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Committed to reducing and perhaps even eliminating Kamalame Cay's carbon footprint, the Cay's far-reaching conservation and environmental awareness programs include sustainable planting, a coral reef restoration project, recycling and an ambitious energy program that includes solar power and bio-fuel generators.
An ongoing sustainable planting programme, primarily focused on replacing detrimental imported Casuarina trees – whose toxic pine needles decimate other foliage – with more environmentally sound coconut palms. Incorporating seaweed as rich fertiliser, 500 new plants are introduced annually, from which the resort harvests its own coconuts.
The Cay has designated a 10-mile seabed along the coast of North Andros as a “no take” sanctuary to protect and promote marine life.
With a diet consisting of baby grouper, snapper, and other native fish, the non-indigenous Lionfish that washed into the Bahamas with 1992’s Hurricane Andrew has proved extremely destructive to the barrier reef. In association with the Bahamian environmental protection group, BREEF (breef.org), the resort insures against future damage by catching and harvesting lionfish for our culinary programme.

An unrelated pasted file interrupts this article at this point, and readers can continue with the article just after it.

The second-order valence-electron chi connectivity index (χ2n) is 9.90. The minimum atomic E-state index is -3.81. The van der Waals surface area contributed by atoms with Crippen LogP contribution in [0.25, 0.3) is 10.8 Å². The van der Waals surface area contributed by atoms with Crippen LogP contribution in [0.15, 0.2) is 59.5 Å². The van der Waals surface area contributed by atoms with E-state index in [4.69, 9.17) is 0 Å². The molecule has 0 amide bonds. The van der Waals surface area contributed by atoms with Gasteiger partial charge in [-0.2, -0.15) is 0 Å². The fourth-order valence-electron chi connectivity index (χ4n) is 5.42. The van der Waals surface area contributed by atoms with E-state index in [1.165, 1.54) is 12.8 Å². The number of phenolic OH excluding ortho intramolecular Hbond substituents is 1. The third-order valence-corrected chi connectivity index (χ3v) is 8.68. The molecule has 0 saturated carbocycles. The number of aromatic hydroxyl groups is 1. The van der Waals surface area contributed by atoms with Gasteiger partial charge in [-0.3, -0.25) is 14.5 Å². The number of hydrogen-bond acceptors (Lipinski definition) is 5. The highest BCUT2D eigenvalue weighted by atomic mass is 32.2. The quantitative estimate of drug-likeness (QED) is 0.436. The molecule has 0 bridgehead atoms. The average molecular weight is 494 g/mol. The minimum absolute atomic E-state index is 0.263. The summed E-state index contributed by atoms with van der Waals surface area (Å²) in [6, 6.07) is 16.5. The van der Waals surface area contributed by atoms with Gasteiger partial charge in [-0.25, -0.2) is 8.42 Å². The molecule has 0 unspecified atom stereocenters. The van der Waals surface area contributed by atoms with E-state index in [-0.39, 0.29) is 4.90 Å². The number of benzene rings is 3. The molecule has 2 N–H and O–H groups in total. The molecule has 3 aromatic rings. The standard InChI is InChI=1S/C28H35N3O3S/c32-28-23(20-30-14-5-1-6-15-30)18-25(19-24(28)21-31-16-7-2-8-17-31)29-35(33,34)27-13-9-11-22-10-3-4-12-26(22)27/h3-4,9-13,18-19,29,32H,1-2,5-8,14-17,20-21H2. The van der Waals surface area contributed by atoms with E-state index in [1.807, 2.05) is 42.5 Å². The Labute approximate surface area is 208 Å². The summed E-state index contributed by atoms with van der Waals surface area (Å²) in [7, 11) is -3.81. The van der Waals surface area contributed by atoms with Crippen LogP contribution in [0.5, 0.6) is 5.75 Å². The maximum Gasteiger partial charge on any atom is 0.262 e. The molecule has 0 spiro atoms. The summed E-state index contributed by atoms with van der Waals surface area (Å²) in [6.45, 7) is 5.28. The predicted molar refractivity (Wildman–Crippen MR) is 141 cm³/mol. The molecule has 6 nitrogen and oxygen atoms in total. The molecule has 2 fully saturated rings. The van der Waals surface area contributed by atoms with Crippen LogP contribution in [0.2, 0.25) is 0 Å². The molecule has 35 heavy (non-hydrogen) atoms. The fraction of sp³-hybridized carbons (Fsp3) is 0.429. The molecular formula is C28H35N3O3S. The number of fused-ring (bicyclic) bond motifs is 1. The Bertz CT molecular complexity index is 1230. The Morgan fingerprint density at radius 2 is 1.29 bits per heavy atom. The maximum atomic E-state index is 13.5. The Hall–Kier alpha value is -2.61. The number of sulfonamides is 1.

Kamalame’s year-round seasonal, environmentally aware, locavore menu dictates both an accent on fresh caught Bahamian seafood and a commitment to serving ONLY fully mature, in-season fish and shellfish. Eschewing plastic bottled drinking water, Kamalame offers guests fresh local well water filtered via an RO (Reverse Osmosis) system. Lighting is powered by long lasting, energy efficient LED and CFC bulbs. The island is in the process of converting entirely to solar power, which already fuels road lights and hot water systems including showers, baths, and the heated pool. Generators have been converted to run on bio-fuel (recycled vegetable oil) instead of diesel.